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Specialists in the Field of Gastroschisis

Information About the Field of Gastroschisis

What is gastroschisis?

Gastroschisis refers to a birth defect affecting the frontal abdominal wall that is caused by a prenatal developmental abnormality. It creates a gap in the abdominal wall aside the belly button, letting the child's internal abdominal organs slip through into the amniotic cavity. Because there is no hernia sac, the intestinal loops come into direct contact with the amniotic fluid. Particularly in the third trimester, the amniotic fluid can harm the normally well-protected intestinal loops, so that inflammation and adhesions of the intestinal wall can occur. In order to prevent further intestinal loop damage at birth, a preterm delivery is usually carried out by means of cesarean section.

This malformation affects approximately one newborn in every two to three thousand births. Both male and female babies are more or less equally affected. Children diagnosed with congenital gastroschisis have a mildly increased risk of additional malformations of the gastrointestinal tract.

How and why does gastroschisis develop?

This abdominal wall defect arises in early pregnancy during embryonic development. So far, the exact cause is uncertain. However, two theories are being discussed as responsible causes for the development of the condition. Intestinal parts could have moved into the umbilical cord during development, causing it to expand and tear at one point, so that the intestinal loops can access the amniotic fluid. A different hypothesis involves a prior vascular malformation being responsible for the development of a hole.

Some of the risk factors associated with gastroschisis include alcohol and drug abuse during pregnancy, as well as smoking. Furthermore, very young maternal age can play a role and also gastroschisis affects first-time mothers more frequently.

How and at what time is gastroschisis diagnosed?

It is possible to detect gastroschisis during the pregnancy by performing ultrasound. Usually the defect can be recognized from the start of the second trimester onwards, as the intestinal loops can be seen outside the fetus in the ultrasound. Following the diagnosis, it is recommended to consult a specialized center to plan the birth and discuss postnatal treatment. The delivery is followed by a thorough physical examination of the child and the prolapsed bowel to assess any damage, inflammation or adhesions affecting the bowel loops. An additional X-ray examination may also be performed.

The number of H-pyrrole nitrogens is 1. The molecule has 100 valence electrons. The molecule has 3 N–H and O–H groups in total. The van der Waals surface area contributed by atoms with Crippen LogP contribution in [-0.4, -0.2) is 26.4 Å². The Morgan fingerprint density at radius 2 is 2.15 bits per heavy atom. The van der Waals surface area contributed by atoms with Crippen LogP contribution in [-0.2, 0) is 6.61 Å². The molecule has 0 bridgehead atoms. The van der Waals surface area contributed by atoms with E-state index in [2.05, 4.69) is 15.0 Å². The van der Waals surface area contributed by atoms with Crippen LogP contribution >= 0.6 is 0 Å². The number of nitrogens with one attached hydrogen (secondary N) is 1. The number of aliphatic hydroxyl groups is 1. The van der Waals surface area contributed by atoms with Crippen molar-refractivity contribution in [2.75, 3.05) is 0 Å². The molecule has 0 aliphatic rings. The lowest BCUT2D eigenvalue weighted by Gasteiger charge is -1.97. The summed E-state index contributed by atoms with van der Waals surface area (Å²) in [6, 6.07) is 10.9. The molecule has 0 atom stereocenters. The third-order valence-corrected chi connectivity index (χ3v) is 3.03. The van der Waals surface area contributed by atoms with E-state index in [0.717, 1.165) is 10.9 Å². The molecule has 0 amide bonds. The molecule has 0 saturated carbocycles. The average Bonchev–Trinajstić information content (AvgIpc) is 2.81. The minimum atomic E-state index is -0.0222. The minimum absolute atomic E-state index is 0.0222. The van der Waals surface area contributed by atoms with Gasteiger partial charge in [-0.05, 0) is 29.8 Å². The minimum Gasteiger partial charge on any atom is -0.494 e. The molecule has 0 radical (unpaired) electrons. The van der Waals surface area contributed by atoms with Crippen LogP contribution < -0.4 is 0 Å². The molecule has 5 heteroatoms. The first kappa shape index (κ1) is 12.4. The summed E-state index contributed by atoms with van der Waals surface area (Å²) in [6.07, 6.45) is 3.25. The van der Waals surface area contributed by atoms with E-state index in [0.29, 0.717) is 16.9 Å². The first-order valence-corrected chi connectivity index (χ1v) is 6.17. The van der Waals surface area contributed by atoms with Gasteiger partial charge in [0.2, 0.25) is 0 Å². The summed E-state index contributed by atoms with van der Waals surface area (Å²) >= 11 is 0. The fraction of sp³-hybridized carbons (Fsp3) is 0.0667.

What is the treatment of gastroschisis?

To prevent additional damage to the prolapsed intestinal loops, babies with gastroschisis are being delivered by cesarean section. The birth is immediately followed by surgery, in which the intestinal loops are placed back into the abdominal cavity through the abdominal wall defect. Often this can be done in one sitting, but in certain cases the procedure must be performed in two stages. The reason for this may be a disproportion between the potentially enlarged loops and the size of the abdominal cavity, given that the intestinal loops may present with inflammation and adhesions resulting from the irritation by the amniotic fluid. If this occurs, the intestinal loops are initially enclosed in a sterile plastic bag that is sutured to the abdominal wall, which is referred to as silo repair. Gravity causes the gradually swelling intestinal loops to move back into the abdominal cavity and after a few days the abdominal wall can be closed. Nutritional support may slowly be established after the operation. At first, the newborn receives parenteral nutrition through a vein. Only once normal diet is established, the newborn may be discharged from the hospital.

Prognosis and chances of cure

Gastroschisis promises an overall very good prognosis. Although the initial phase of gradual nutritional buildup is more challenging, affected children are able to gain appropriate weight in the long-term just like unaffected children. Frequent follow-up sessions should be scheduled for the initial period after surgery, and longer intervals between the appointments are possible later on. Also the cosmetic result of the operation is normally very good, making the scars located on the side of the belly button hardly visible.

Which doctors and clinics specialize in the diagnosis and treatment of gastroschisis?

Children affected by gastroschisis are treated by physicians that specialize in pediatric surgery. Upon diagnosis, the children are usually referred to a center specializing in gastroschisis as the condition requires particular expertise. Further treatment is then provided in cooperation with the pediatrician.

If you're in need of a doctor, you strive for the best possible medical care. So of course patients are curious to find out what clinic to go to. As there is no objective way to answer this question and a legitimate doctor would never claim to be the best, patients must rely on a doctor's experience.

Let us help you find an expert for your condition. All listed doctors and clinics have been reviewed by us for their outstanding specialization in gastroschisis and are looking forward to your inquiry or request for treatment.

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